Grammar tokens...

I am going over Chapter 17 in the manual, and coming across section 17.13, there are a couple of examples–

[code]Understand “beneath/under/by/near/beside/alongside/against” or “next to” or “in front of” as “[beside]”.

Understand “on/in/inside” or “on top of” as “[within]”.[/code]

I am not sure that I understand this, are the prepositions in the brackets words already understood by Inform, and we are listing prepositions that can be understood as those…?? If so, why are the brackets needed? Are they to clarify that the word inside is meant to be one that is already in Inform’s vocabulary and not a command or some other kind of text…??


The words aren’t already understood by Inform–when you do something like this you’re creating “[beside]” or “[within]” as a new token that Inform can understand.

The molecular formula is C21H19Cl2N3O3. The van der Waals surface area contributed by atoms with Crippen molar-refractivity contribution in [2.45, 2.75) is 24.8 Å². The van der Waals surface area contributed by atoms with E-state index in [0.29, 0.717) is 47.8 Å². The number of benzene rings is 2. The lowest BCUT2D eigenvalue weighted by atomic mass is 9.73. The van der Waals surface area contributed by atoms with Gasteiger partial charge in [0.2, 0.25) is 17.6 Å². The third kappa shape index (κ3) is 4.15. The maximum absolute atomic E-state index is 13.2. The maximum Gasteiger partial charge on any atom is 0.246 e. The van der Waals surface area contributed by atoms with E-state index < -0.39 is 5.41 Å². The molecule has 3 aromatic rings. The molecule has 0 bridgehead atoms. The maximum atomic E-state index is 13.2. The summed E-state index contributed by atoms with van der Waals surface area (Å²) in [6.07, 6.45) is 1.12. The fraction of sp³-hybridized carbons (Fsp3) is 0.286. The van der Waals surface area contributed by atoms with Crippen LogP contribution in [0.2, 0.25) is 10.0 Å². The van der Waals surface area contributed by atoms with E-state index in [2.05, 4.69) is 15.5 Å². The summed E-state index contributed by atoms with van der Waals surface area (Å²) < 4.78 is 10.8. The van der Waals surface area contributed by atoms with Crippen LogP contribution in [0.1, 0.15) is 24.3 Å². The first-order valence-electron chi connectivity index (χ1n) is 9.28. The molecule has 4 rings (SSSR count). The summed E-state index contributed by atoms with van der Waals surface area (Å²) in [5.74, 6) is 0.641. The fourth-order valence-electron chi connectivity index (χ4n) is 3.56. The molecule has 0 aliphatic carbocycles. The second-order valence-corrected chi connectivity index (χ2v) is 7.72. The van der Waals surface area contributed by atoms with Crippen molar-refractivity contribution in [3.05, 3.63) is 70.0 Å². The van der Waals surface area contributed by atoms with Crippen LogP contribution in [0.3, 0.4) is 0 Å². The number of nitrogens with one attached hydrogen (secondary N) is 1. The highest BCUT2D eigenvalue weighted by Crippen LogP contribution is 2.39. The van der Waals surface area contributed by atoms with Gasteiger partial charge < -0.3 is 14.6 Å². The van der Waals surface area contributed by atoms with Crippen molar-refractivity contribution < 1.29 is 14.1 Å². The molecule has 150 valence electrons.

This doesn’t actually accomplish anything until you use the token somewhere else. (The main-text documentation does not communicate this very clearly–you have to look at the example.) So something like this:

[code]Understand “on/in/inside” or “on top of” as “[within]”.

Understand “stow [something] [within] [supporter]” as putting it on.[/code]

would allow commands like STOW BOOK ON DESK, STOW BOOK IN DESK, STOW BOOK ON TOP OF DESK, and STOW BOOK INSIDE DESK as putting the book on the desk, if the desk is a supporter. (The “[supporter]” token is already understood because supporter is a kind of thing.)

You can also use these tokens in asking it about rules, like this:

[code]Understand “canteloupe/watermelon/honeydew” as “[melons]”.

Instead of asking Grace about “[melons]”, say “Grace sighs. ‘I am so tired of that joke.’”[/code]


Excellent. (Clarity ensues). Thanks for the footnote.